Periodontitis and atherogenesis: causal association or simple coincidence?

A pilot intervention study


Maurizio Tonetti
Department of Periodontology
Eastman Dental Institute and Hospital
256 Gray's Inn Road
London WC1X 8LD
Fax: +44 20 79151137


Objectives: The aim of this study was to assess the systemic effects of treating severe widespread periodontitis in a population of otherwise healthy individuals by examining treatment associated changes in markers of inflammation that are also implicated in cardiovascular atherosclerotic diseases. The potential impact of specific polymorphisms in cytokine genes known to influence both periodontitis and cardiovascular diseases was also examined.

Materials and Methods: A convenience sample of patients affected with severe generalised periodontitis was enrolled into a prospective single blind longitudinal intervention trial with a 6 months follow-up. Serum C-reactive protein (CRP) and interleukin-6 (IL-6) levels were assessed by high-sensitivity assays. Serological and clinical periodontal parameters were evaluated at baseline, 2 and 6 months after completion of non-surgical periodontal therapy.

Results: In the 94 subjects that completed this pilot trial improvements in all clinical periodontal parameters were achieved. These were accompanied with significant reductions in serum IL-6 and CRP concentrations. In a multivariate model, serum CRP levels were significantly associated with the outcome of periodontal treatment after correcting for potential covariates (age, body mass index, gender, smoking) and polymorphisms in the IL-6 (−174 C/G) and IL-1A (−889) genes. A median decrease in serum CRP of 0.5 mg/l (95% CI 0.4–0.7 mg/l) was observed 6 months after completion of periodontal therapy in this population. Subjects with above average response to periodontal therapy (<30 residual pockets and <30% of sites bleeding on probing) accounted for the observed improvement in serum CRP.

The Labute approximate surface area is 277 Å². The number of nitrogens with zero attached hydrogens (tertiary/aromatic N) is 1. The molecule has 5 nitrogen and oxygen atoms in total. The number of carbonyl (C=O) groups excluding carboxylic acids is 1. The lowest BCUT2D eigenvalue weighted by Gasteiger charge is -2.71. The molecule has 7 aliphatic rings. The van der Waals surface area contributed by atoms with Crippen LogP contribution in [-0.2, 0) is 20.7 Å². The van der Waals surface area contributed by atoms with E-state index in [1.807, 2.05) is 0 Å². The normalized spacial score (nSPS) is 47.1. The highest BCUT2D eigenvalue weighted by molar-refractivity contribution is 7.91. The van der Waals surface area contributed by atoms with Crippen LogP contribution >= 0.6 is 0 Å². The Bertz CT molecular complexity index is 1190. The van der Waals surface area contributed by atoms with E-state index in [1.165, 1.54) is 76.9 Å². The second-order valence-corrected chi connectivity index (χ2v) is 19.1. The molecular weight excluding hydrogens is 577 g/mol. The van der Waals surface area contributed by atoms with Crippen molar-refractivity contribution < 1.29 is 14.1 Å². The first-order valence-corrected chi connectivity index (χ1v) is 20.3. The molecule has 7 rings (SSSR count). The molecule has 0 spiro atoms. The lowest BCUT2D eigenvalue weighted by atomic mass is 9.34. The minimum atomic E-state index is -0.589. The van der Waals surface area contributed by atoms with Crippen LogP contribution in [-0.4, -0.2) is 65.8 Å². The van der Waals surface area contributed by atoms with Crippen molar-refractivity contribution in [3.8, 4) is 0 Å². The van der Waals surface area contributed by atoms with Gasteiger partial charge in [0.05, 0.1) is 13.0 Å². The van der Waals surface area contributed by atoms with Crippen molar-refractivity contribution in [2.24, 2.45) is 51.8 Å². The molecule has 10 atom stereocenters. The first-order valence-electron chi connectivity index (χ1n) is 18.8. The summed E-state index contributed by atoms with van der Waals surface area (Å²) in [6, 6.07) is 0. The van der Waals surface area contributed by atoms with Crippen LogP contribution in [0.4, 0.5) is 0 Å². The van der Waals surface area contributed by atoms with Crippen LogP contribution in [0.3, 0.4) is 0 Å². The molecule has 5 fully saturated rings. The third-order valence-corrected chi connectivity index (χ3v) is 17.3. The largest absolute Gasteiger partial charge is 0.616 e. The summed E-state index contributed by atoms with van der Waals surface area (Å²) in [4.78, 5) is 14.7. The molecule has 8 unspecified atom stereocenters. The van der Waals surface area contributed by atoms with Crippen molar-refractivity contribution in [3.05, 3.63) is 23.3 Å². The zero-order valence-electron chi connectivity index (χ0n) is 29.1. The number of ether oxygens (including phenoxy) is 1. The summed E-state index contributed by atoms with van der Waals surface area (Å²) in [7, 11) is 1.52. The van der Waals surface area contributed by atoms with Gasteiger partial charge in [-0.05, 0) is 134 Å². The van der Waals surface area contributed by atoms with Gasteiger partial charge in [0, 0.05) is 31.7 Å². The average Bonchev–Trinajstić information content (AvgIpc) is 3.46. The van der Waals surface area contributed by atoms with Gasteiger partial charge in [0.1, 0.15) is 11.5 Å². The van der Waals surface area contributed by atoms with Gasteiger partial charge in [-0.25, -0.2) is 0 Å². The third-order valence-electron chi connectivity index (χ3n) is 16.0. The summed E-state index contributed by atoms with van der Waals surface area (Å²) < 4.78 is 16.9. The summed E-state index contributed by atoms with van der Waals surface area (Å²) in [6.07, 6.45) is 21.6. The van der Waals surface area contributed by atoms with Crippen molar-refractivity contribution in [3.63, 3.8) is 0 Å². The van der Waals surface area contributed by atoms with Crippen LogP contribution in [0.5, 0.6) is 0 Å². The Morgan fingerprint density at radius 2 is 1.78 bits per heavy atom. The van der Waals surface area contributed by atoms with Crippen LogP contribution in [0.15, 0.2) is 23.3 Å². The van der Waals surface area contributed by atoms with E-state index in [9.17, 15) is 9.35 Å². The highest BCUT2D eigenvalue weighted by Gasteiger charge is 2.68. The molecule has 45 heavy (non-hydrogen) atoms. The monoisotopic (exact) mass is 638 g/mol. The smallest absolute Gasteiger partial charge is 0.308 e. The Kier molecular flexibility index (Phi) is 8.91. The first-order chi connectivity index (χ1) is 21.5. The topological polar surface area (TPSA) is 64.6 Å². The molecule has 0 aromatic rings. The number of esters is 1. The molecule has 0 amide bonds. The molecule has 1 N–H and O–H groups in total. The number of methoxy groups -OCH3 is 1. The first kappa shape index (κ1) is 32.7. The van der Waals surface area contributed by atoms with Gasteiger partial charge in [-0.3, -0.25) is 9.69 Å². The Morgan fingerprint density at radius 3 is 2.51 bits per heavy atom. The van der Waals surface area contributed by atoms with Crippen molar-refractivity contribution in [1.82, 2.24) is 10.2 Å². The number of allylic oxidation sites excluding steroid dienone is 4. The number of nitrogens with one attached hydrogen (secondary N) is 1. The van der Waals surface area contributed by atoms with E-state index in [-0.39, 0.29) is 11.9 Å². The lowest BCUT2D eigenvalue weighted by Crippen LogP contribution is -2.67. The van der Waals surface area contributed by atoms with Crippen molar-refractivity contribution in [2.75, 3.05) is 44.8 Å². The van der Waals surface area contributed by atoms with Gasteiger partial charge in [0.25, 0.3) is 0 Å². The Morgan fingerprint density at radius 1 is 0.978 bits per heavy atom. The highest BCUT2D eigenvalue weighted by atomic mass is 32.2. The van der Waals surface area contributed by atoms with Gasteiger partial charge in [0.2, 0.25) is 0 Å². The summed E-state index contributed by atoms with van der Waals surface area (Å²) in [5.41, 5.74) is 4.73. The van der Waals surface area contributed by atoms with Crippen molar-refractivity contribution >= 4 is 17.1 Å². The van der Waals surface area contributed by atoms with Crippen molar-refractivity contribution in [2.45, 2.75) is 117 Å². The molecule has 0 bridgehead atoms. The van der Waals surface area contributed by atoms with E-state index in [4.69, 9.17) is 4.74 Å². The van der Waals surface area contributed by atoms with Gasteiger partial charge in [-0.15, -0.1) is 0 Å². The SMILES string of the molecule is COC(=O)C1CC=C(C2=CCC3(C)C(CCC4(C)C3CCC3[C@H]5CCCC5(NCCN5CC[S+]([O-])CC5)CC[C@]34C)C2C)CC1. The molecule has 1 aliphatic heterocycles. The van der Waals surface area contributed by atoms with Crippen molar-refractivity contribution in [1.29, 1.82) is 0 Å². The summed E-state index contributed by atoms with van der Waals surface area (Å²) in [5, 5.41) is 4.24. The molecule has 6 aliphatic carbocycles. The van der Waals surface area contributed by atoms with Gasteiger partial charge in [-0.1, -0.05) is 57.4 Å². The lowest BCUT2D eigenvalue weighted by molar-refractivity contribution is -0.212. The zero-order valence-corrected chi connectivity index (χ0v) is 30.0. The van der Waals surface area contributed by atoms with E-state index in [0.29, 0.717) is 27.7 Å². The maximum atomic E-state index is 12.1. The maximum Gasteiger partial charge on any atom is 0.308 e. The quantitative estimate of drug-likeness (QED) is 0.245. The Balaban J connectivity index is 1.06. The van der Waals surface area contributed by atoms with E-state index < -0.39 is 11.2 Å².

Conclusions: Control of periodontitis, achieved with non-surgical periodontal therapy, significantly decreased serum mediators and markers of acute phase response. The significance of the serum response was associated with the half of the population that responded better to non-surgical periodontal therapy. The results of this pilot study indicate that severe generalised periodontitis causes systemic inflammation. This is consistent with a causative role of periodontitis in atherogenesis.